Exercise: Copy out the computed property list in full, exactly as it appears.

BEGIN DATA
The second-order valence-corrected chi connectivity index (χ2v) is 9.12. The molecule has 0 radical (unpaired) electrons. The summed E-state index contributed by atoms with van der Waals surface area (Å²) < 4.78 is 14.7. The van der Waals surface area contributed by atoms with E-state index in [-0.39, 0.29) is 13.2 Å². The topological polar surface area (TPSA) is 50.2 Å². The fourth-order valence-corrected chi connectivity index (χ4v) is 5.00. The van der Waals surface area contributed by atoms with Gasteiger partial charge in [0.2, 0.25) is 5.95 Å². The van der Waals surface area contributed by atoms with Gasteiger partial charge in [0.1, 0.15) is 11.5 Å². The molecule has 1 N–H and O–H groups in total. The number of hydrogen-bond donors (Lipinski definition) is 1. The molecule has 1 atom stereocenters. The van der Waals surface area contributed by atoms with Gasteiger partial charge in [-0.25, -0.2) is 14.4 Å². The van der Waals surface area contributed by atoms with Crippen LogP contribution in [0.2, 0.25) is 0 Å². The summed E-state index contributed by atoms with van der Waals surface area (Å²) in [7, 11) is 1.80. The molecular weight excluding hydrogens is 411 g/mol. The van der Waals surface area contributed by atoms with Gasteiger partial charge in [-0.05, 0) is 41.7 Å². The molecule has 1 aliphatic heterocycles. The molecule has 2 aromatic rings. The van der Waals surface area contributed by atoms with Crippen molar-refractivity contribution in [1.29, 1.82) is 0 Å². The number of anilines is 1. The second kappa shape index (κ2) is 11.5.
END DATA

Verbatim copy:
The second-order valence-corrected chi connectivity index (χ2v) is 9.12. The molecule has 0 radical (unpaired) electrons. The summed E-state index contributed by atoms with van der Waals surface area (Å²) < 4.78 is 14.7. The van der Waals surface area contributed by atoms with E-state index in [-0.39, 0.29) is 13.2 Å². The topological polar surface area (TPSA) is 50.2 Å². The fourth-order valence-corrected chi connectivity index (χ4v) is 5.00. The van der Waals surface area contributed by atoms with Gasteiger partial charge in [0.2, 0.25) is 5.95 Å². The van der Waals surface area contributed by atoms with Gasteiger partial charge in [0.1, 0.15) is 11.5 Å². The molecule has 1 N–H and O–H groups in total. The number of hydrogen-bond donors (Lipinski definition) is 1. The molecule has 1 atom stereocenters. The van der Waals surface area contributed by atoms with Gasteiger partial charge in [-0.25, -0.2) is 14.4 Å². The van der Waals surface area contributed by atoms with Crippen LogP contribution in [0.2, 0.25) is 0 Å². The summed E-state index contributed by atoms with van der Waals surface area (Å²) in [7, 11) is 1.80. The molecular weight excluding hydrogens is 411 g/mol. The van der Waals surface area contributed by atoms with Gasteiger partial charge in [-0.05, 0) is 41.7 Å². The molecule has 1 aliphatic heterocycles. The molecule has 2 aromatic rings. The van der Waals surface area contributed by atoms with Crippen molar-refractivity contribution in [1.29, 1.82) is 0 Å². The number of anilines is 1. The second kappa shape index (κ2) is 11.5.